About six years ago I was called in for jury duty. I ended up with a bunch of prospective jurors in a courtroom with Judge Lance Ito. You probably remember him from the OJ Simpson murder trial.
Judge Ito asked us if there was anyone who had a problem being able to be a juror at that time. I raised my hand. I said that I was working with a new clutter busting client who was suicidal and needed my immediate assistance. My client had been so stuck and overwhelmed in his clutter for years that every night for months, he would put a gun in his mouth, but was unable to pull the trigger. My client reached out for help by calling and hiring me.
Judge Ito was silent. I was intimidated by his presence. I remembered watching him lecture attorneys during the OJ trial. He had been stern and unbending.
Judge Ito told me about a case that he presided over where the accused was reported to have gone into people's homes that were filled to the ceiling with clutter and murdered the people. The Judge was silent again. I didn't know what to say. I stood there feeling awkward.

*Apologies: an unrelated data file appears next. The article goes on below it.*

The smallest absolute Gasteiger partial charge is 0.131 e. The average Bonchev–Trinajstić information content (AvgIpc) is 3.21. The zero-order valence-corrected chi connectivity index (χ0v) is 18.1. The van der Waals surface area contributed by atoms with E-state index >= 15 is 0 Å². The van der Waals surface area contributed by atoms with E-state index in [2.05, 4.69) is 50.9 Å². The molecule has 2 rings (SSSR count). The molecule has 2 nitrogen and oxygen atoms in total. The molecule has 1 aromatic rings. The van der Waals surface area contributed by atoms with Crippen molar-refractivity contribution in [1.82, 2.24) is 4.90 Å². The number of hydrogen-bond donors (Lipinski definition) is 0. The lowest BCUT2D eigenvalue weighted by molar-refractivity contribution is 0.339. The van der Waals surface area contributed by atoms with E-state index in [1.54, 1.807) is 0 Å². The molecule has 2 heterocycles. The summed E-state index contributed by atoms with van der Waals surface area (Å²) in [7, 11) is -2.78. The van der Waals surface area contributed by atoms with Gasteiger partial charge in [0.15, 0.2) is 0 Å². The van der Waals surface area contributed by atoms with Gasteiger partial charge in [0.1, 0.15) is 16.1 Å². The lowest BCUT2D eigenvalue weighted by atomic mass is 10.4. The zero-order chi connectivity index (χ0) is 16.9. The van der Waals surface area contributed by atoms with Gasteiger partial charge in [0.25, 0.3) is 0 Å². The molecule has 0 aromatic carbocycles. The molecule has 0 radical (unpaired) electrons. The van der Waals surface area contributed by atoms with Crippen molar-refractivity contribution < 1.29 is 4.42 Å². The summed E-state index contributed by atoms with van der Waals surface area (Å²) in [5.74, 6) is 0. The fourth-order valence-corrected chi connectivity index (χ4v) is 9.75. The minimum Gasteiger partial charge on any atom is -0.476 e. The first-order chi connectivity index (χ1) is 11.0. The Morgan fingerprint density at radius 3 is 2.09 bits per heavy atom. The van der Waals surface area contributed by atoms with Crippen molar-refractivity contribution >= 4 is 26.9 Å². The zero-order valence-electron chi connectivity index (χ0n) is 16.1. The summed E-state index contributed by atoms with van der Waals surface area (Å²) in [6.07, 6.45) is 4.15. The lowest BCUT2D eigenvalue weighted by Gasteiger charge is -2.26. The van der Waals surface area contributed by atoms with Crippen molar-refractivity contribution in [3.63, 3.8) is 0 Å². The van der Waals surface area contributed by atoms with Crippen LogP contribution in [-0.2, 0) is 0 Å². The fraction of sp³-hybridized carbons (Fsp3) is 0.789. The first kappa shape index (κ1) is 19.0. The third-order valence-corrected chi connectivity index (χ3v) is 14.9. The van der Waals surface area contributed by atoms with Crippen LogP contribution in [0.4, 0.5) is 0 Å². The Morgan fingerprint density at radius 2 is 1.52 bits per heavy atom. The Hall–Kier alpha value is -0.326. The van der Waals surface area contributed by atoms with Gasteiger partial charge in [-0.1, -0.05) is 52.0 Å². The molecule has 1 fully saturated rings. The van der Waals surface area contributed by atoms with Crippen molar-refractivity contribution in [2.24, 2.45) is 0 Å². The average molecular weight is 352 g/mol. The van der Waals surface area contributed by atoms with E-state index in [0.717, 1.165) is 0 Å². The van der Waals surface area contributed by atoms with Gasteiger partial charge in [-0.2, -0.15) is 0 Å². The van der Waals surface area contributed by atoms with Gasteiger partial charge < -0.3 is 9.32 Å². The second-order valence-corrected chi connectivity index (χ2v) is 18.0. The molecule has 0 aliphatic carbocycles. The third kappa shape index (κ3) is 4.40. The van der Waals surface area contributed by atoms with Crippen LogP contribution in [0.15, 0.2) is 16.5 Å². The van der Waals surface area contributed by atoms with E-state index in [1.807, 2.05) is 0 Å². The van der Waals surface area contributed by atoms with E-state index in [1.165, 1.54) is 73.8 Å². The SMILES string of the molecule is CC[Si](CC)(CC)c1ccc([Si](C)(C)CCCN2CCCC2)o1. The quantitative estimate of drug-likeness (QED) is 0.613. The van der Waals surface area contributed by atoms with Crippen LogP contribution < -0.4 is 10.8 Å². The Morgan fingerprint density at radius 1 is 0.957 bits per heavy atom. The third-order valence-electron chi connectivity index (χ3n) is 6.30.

Then I sensed Judge Ito opening up. I could feel his intensity and protective power slip away. In a soft and quiet voice, the Judge said that he had a problem with clutter. He understood how difficult it was to let go. He wished he could be better at eliminating things.
Judge Ito was silent again.
But rather than feel intimidated, I felt connected to him. When people are vulnerable, when they let down their guard, they come to life in a way that's inviting and supportive. It feels positively powerful.
I said that I understood what he was going through. I encouraged him to take an honest look at what was in his surroundings. He nodded. He let me go.